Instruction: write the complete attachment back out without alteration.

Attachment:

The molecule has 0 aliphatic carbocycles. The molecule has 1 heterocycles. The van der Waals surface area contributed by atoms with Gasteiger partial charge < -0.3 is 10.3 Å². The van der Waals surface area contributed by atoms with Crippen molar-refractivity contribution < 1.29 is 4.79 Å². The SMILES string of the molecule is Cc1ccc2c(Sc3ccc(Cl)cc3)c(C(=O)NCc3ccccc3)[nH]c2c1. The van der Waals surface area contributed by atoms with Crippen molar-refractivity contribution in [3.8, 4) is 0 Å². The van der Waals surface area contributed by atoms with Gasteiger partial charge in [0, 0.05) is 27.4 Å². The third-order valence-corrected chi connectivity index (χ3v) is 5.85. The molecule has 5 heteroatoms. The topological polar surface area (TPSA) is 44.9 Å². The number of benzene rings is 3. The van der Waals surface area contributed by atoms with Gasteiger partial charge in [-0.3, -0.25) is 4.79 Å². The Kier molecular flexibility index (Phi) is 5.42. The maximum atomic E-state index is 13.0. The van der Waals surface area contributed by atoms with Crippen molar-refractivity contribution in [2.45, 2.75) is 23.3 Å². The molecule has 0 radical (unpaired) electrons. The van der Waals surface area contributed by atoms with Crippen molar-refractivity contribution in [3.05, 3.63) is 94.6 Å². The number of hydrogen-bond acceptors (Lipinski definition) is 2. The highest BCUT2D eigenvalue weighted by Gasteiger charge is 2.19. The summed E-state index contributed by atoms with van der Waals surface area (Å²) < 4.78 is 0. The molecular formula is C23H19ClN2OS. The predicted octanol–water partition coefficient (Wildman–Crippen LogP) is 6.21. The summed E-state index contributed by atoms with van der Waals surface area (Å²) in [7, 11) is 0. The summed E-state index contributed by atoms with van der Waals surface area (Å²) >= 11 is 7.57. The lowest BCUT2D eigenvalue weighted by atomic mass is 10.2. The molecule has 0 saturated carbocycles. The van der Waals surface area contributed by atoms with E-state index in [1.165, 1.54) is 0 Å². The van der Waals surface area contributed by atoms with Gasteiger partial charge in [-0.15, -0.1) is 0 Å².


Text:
The molecule has 0 aliphatic carbocycles. The molecule has 1 heterocycles. The van der Waals surface area contributed by atoms with Gasteiger partial charge < -0.3 is 10.3 Å². The van der Waals surface area contributed by atoms with Crippen molar-refractivity contribution < 1.29 is 4.79 Å². The SMILES string of the molecule is Cc1ccc2c(Sc3ccc(Cl)cc3)c(C(=O)NCc3ccccc3)[nH]c2c1. The van der Waals surface area contributed by atoms with Crippen molar-refractivity contribution in [3.8, 4) is 0 Å². The van der Waals surface area contributed by atoms with Gasteiger partial charge in [0, 0.05) is 27.4 Å². The third-order valence-corrected chi connectivity index (χ3v) is 5.85. The molecule has 5 heteroatoms. The topological polar surface area (TPSA) is 44.9 Å². The number of benzene rings is 3. The van der Waals surface area contributed by atoms with Gasteiger partial charge in [-0.3, -0.25) is 4.79 Å². The Kier molecular flexibility index (Phi) is 5.42. The maximum atomic E-state index is 13.0. The van der Waals surface area contributed by atoms with Crippen molar-refractivity contribution in [2.45, 2.75) is 23.3 Å². The molecule has 0 radical (unpaired) electrons. The van der Waals surface area contributed by atoms with Crippen molar-refractivity contribution in [3.05, 3.63) is 94.6 Å². The number of hydrogen-bond acceptors (Lipinski definition) is 2. The highest BCUT2D eigenvalue weighted by Gasteiger charge is 2.19. The summed E-state index contributed by atoms with van der Waals surface area (Å²) < 4.78 is 0. The molecular formula is C23H19ClN2OS. The predicted octanol–water partition coefficient (Wildman–Crippen LogP) is 6.21. The summed E-state index contributed by atoms with van der Waals surface area (Å²) in [7, 11) is 0. The summed E-state index contributed by atoms with van der Waals surface area (Å²) >= 11 is 7.57. The lowest BCUT2D eigenvalue weighted by atomic mass is 10.2. The molecule has 0 saturated carbocycles. The van der Waals surface area contributed by atoms with E-state index in [1.165, 1.54) is 0 Å². The van der Waals surface area contributed by atoms with Gasteiger partial charge in [-0.15, -0.1) is 0 Å².